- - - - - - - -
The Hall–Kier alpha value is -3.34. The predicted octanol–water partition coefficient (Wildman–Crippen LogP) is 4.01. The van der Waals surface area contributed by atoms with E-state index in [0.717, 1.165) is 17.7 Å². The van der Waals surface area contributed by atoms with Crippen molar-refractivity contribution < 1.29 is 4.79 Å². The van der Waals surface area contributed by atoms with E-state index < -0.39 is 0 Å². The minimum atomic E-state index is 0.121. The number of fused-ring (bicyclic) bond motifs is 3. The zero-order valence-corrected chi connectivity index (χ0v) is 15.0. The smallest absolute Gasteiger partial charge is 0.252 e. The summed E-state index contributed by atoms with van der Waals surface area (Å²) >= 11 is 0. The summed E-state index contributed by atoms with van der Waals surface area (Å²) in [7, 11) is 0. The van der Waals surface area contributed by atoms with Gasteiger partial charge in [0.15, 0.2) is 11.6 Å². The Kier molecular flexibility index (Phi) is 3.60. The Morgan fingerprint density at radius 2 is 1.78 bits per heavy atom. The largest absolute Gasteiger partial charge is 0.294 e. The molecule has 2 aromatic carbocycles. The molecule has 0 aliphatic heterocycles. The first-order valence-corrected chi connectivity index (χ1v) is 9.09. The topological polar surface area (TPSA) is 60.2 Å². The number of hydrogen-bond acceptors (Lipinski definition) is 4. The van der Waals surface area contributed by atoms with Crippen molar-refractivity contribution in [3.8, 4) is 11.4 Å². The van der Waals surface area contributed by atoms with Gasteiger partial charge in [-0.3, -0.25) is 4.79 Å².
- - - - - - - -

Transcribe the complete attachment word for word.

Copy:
The Hall–Kier alpha value is -3.34. The predicted octanol–water partition coefficient (Wildman–Crippen LogP) is 4.01. The van der Waals surface area contributed by atoms with E-state index in [0.717, 1.165) is 17.7 Å². The van der Waals surface area contributed by atoms with Crippen molar-refractivity contribution < 1.29 is 4.79 Å². The van der Waals surface area contributed by atoms with E-state index < -0.39 is 0 Å². The minimum atomic E-state index is 0.121. The number of fused-ring (bicyclic) bond motifs is 3. The zero-order valence-corrected chi connectivity index (χ0v) is 15.0. The smallest absolute Gasteiger partial charge is 0.252 e. The summed E-state index contributed by atoms with van der Waals surface area (Å²) >= 11 is 0. The summed E-state index contributed by atoms with van der Waals surface area (Å²) in [7, 11) is 0. The van der Waals surface area contributed by atoms with Gasteiger partial charge in [0.15, 0.2) is 11.6 Å². The Kier molecular flexibility index (Phi) is 3.60. The Morgan fingerprint density at radius 2 is 1.78 bits per heavy atom. The largest absolute Gasteiger partial charge is 0.294 e. The molecule has 2 aromatic carbocycles. The molecule has 0 aliphatic heterocycles. The first-order valence-corrected chi connectivity index (χ1v) is 9.09. The topological polar surface area (TPSA) is 60.2 Å². The number of hydrogen-bond acceptors (Lipinski definition) is 4. The van der Waals surface area contributed by atoms with Crippen molar-refractivity contribution in [3.8, 4) is 11.4 Å². The van der Waals surface area contributed by atoms with Gasteiger partial charge in [-0.3, -0.25) is 4.79 Å².